Burkholderia multivorans survival and trafficking within macrophages

Crystal L Schmerk, Miguel A. Valvano

Research output: Contribution to journalArticlepeer-review

16 Citations (Scopus)


Cystic fibrosis (CF) patients are at great risk of opportunistic lung infection, particularly by members of the Burkholderia cepacia complex (Bcc). This group of bacteria can cause damage to the lung tissue of infected patients and are very difficult to eradicate due to their high levels of antibiotic resistance. Though the highly virulent B. cenocepacia has been the focus of virulence research for the past decade, B. multivorans is emerging as the most prevalent Bcc species infecting CF patients in North America. Despite several studies detailing the intramacrophage trafficking and survival of B. cenocepacia, no such data exists for B. multivorans. Our results demonstrated that clinical CF isolates, C5568 and C0514, and an environmental B. multivorans isolate, ATCC17616, were able to replicate and survive within murine macrophages in a manner similar to B. cenocepacia K56-2. These strains were also able to survive but were unable to replicate within human THP-1 macrophages. Differences in macrophage uptake were observed among all three B. multivorans strains; these variances were attributed to major differences in O-antigen production. Unlike B. cenocepacia-containing vacuoles, which delay phagosomal maturation in murine macrophages by 6 h, all B. multivorans containing vacuoles co-localized with late endosome/lysosomal marker LAMP-1 and the lysosomal marker dextran within 2 h of uptake. Together, these results indicate that while both Bcc species are able to survive and replicate within macrophages, they utilize different intramacrophage survival strategies. To observe differences in virulence the strains were compared using the Galleria mellonella model. When compared to the B. multivorans strains tested, B. cenocepacia K56-2 is highly virulent in this model and killed all worms within 24 h when injected at 107 CFU. B. multivorans clinical isolates C5568 and C0514 were significantly more virulent than the soil isolate ATCC17616, which was avirulent, even when worms were injected with 107 CFU. These results suggest strain differences in the virulence of B. multivorans isolates.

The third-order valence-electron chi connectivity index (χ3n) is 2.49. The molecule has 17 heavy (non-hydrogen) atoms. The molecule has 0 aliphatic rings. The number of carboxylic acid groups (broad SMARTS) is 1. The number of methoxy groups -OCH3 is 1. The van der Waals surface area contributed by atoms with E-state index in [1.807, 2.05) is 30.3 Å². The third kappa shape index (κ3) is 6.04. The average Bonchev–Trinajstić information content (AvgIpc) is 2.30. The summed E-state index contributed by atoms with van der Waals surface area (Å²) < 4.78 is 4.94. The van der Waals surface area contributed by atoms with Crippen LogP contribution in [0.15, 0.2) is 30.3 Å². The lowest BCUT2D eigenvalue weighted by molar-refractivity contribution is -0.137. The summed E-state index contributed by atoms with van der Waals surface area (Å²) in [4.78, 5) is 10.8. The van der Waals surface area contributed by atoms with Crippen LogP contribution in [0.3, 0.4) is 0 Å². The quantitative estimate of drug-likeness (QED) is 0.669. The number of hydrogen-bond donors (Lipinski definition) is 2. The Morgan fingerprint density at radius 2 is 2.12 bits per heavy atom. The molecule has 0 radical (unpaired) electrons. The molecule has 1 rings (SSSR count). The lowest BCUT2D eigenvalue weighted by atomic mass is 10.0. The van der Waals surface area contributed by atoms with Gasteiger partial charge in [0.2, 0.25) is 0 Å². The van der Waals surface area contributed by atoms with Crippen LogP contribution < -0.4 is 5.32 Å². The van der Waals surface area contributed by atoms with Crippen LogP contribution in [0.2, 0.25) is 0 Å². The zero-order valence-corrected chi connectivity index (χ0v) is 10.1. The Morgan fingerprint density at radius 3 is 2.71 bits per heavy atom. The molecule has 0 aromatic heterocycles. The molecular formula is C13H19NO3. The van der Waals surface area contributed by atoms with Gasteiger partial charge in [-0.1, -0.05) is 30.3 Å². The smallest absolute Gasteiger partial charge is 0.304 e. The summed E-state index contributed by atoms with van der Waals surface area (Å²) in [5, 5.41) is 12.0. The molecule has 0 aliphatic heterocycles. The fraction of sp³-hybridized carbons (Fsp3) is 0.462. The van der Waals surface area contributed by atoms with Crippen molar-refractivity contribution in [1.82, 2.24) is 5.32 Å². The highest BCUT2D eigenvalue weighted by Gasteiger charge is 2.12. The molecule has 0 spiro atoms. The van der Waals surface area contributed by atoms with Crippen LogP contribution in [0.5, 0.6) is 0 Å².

Original languageEnglish
Pages (from-to)173-184
Number of pages12
JournalJournal of Medical Microbiology
Issue numberPART 2
Publication statusPublished - Feb 2012

ASJC Scopus subject areas

  • Microbiology (medical)
  • Microbiology


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